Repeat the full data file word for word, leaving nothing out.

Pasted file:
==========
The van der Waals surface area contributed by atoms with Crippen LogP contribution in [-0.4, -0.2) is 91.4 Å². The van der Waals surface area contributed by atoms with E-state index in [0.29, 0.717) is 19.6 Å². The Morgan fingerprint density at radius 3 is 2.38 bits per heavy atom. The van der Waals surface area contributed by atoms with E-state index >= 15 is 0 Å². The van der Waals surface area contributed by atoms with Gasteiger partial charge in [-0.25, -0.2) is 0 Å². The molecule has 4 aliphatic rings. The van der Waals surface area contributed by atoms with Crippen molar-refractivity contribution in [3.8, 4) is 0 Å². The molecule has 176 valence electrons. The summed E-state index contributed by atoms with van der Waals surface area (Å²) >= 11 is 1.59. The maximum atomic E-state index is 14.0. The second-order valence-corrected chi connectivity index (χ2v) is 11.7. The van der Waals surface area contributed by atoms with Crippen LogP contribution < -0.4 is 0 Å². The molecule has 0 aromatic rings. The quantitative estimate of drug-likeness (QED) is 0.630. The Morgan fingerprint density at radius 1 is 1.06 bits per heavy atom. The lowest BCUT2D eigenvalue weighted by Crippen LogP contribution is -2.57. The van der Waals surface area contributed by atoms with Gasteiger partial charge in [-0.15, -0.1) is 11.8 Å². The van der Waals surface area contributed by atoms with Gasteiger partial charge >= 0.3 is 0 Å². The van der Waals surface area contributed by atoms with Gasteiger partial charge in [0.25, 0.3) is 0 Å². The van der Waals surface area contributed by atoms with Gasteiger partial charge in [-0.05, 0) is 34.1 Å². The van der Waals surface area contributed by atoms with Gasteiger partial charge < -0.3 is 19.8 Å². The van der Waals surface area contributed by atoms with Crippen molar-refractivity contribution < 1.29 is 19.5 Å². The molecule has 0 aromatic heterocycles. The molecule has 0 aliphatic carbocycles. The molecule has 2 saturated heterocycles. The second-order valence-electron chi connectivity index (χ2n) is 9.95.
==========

The van der Waals surface area contributed by atoms with Crippen LogP contribution in [-0.4, -0.2) is 91.4 Å². The van der Waals surface area contributed by atoms with E-state index in [0.29, 0.717) is 19.6 Å². The Morgan fingerprint density at radius 3 is 2.38 bits per heavy atom. The van der Waals surface area contributed by atoms with E-state index >= 15 is 0 Å². The van der Waals surface area contributed by atoms with Gasteiger partial charge in [-0.25, -0.2) is 0 Å². The molecule has 4 aliphatic rings. The van der Waals surface area contributed by atoms with Crippen molar-refractivity contribution in [3.8, 4) is 0 Å². The molecule has 176 valence electrons. The summed E-state index contributed by atoms with van der Waals surface area (Å²) >= 11 is 1.59. The maximum atomic E-state index is 14.0. The second-order valence-corrected chi connectivity index (χ2v) is 11.7. The van der Waals surface area contributed by atoms with Crippen LogP contribution < -0.4 is 0 Å². The molecule has 0 aromatic rings. The quantitative estimate of drug-likeness (QED) is 0.630. The Morgan fingerprint density at radius 1 is 1.06 bits per heavy atom. The lowest BCUT2D eigenvalue weighted by Crippen LogP contribution is -2.57. The van der Waals surface area contributed by atoms with Gasteiger partial charge in [-0.15, -0.1) is 11.8 Å². The van der Waals surface area contributed by atoms with Gasteiger partial charge >= 0.3 is 0 Å². The van der Waals surface area contributed by atoms with Gasteiger partial charge in [0.25, 0.3) is 0 Å². The van der Waals surface area contributed by atoms with Gasteiger partial charge in [-0.05, 0) is 34.1 Å². The van der Waals surface area contributed by atoms with Gasteiger partial charge < -0.3 is 19.8 Å². The van der Waals surface area contributed by atoms with Crippen molar-refractivity contribution < 1.29 is 19.5 Å². The molecule has 0 aromatic heterocycles. The molecule has 0 aliphatic carbocycles. The molecule has 2 saturated heterocycles. The second-order valence-electron chi connectivity index (χ2n) is 9.95.